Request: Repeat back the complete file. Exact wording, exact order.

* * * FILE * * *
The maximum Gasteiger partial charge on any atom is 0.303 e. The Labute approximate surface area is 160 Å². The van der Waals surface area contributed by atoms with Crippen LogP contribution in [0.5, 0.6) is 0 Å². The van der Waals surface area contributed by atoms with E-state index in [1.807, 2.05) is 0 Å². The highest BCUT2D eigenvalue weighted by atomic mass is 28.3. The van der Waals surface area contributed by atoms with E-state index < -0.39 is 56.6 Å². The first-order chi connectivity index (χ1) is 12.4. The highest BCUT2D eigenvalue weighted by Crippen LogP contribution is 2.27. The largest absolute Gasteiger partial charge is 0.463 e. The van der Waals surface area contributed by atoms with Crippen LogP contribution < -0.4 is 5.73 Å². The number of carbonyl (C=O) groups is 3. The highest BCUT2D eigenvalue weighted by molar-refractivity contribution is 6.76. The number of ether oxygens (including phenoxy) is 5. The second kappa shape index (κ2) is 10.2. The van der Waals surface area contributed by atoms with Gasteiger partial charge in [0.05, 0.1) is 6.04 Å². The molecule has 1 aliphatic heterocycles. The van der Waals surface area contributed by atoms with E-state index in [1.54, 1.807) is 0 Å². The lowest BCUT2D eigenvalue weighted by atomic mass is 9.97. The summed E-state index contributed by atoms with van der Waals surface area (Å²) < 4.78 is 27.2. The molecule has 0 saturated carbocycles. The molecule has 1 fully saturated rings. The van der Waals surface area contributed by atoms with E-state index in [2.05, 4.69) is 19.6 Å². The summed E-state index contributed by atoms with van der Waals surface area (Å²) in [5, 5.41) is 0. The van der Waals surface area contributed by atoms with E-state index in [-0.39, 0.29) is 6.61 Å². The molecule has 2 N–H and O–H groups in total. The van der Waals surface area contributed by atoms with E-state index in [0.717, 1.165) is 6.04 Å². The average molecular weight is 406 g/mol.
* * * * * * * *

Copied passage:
The maximum Gasteiger partial charge on any atom is 0.303 e. The Labute approximate surface area is 160 Å². The van der Waals surface area contributed by atoms with Crippen LogP contribution in [0.5, 0.6) is 0 Å². The van der Waals surface area contributed by atoms with E-state index in [1.807, 2.05) is 0 Å². The highest BCUT2D eigenvalue weighted by atomic mass is 28.3. The van der Waals surface area contributed by atoms with E-state index < -0.39 is 56.6 Å². The first-order chi connectivity index (χ1) is 12.4. The highest BCUT2D eigenvalue weighted by Crippen LogP contribution is 2.27. The largest absolute Gasteiger partial charge is 0.463 e. The van der Waals surface area contributed by atoms with Crippen LogP contribution < -0.4 is 5.73 Å². The number of carbonyl (C=O) groups is 3. The highest BCUT2D eigenvalue weighted by molar-refractivity contribution is 6.76. The number of ether oxygens (including phenoxy) is 5. The second kappa shape index (κ2) is 10.2. The van der Waals surface area contributed by atoms with Gasteiger partial charge in [0.05, 0.1) is 6.04 Å². The molecule has 1 aliphatic heterocycles. The van der Waals surface area contributed by atoms with E-state index in [1.54, 1.807) is 0 Å². The lowest BCUT2D eigenvalue weighted by atomic mass is 9.97. The summed E-state index contributed by atoms with van der Waals surface area (Å²) < 4.78 is 27.2. The molecule has 0 saturated carbocycles. The molecule has 1 fully saturated rings. The van der Waals surface area contributed by atoms with E-state index in [2.05, 4.69) is 19.6 Å². The summed E-state index contributed by atoms with van der Waals surface area (Å²) in [5, 5.41) is 0. The van der Waals surface area contributed by atoms with E-state index in [-0.39, 0.29) is 6.61 Å². The molecule has 2 N–H and O–H groups in total. The van der Waals surface area contributed by atoms with E-state index in [0.717, 1.165) is 6.04 Å². The average molecular weight is 406 g/mol.